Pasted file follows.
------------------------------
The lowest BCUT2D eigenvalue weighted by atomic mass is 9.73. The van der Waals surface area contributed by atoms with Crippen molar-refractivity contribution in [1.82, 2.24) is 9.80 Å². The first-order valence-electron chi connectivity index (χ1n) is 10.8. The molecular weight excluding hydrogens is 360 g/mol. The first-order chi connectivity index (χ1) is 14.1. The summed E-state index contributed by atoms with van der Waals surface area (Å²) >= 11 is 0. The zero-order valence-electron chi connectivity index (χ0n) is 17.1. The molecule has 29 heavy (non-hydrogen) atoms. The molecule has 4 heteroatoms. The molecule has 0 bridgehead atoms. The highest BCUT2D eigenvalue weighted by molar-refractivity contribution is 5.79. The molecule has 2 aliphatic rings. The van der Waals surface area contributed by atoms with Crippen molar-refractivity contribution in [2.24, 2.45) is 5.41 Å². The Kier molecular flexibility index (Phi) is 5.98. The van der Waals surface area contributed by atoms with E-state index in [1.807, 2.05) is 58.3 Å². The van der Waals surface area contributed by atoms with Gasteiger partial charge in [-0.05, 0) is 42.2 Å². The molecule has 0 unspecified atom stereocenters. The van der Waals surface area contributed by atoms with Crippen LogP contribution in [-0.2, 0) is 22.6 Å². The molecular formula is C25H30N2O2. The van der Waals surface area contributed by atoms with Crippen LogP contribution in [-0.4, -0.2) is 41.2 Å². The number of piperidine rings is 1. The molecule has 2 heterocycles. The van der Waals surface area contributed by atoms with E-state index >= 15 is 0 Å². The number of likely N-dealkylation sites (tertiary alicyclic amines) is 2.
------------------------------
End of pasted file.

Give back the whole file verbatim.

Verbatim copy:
The lowest BCUT2D eigenvalue weighted by atomic mass is 9.73. The van der Waals surface area contributed by atoms with Crippen molar-refractivity contribution in [1.82, 2.24) is 9.80 Å². The first-order valence-electron chi connectivity index (χ1n) is 10.8. The molecular weight excluding hydrogens is 360 g/mol. The first-order chi connectivity index (χ1) is 14.1. The summed E-state index contributed by atoms with van der Waals surface area (Å²) >= 11 is 0. The zero-order valence-electron chi connectivity index (χ0n) is 17.1. The molecule has 29 heavy (non-hydrogen) atoms. The molecule has 4 heteroatoms. The molecule has 0 bridgehead atoms. The highest BCUT2D eigenvalue weighted by molar-refractivity contribution is 5.79. The molecule has 2 aliphatic rings. The van der Waals surface area contributed by atoms with Crippen molar-refractivity contribution in [2.24, 2.45) is 5.41 Å². The Kier molecular flexibility index (Phi) is 5.98. The van der Waals surface area contributed by atoms with E-state index in [1.807, 2.05) is 58.3 Å². The van der Waals surface area contributed by atoms with Gasteiger partial charge in [-0.05, 0) is 42.2 Å². The molecule has 0 unspecified atom stereocenters. The van der Waals surface area contributed by atoms with Crippen LogP contribution in [-0.2, 0) is 22.6 Å². The molecular formula is C25H30N2O2. The van der Waals surface area contributed by atoms with Crippen LogP contribution in [-0.4, -0.2) is 41.2 Å². The number of piperidine rings is 1. The molecule has 2 heterocycles. The van der Waals surface area contributed by atoms with E-state index >= 15 is 0 Å². The number of likely N-dealkylation sites (tertiary alicyclic amines) is 2.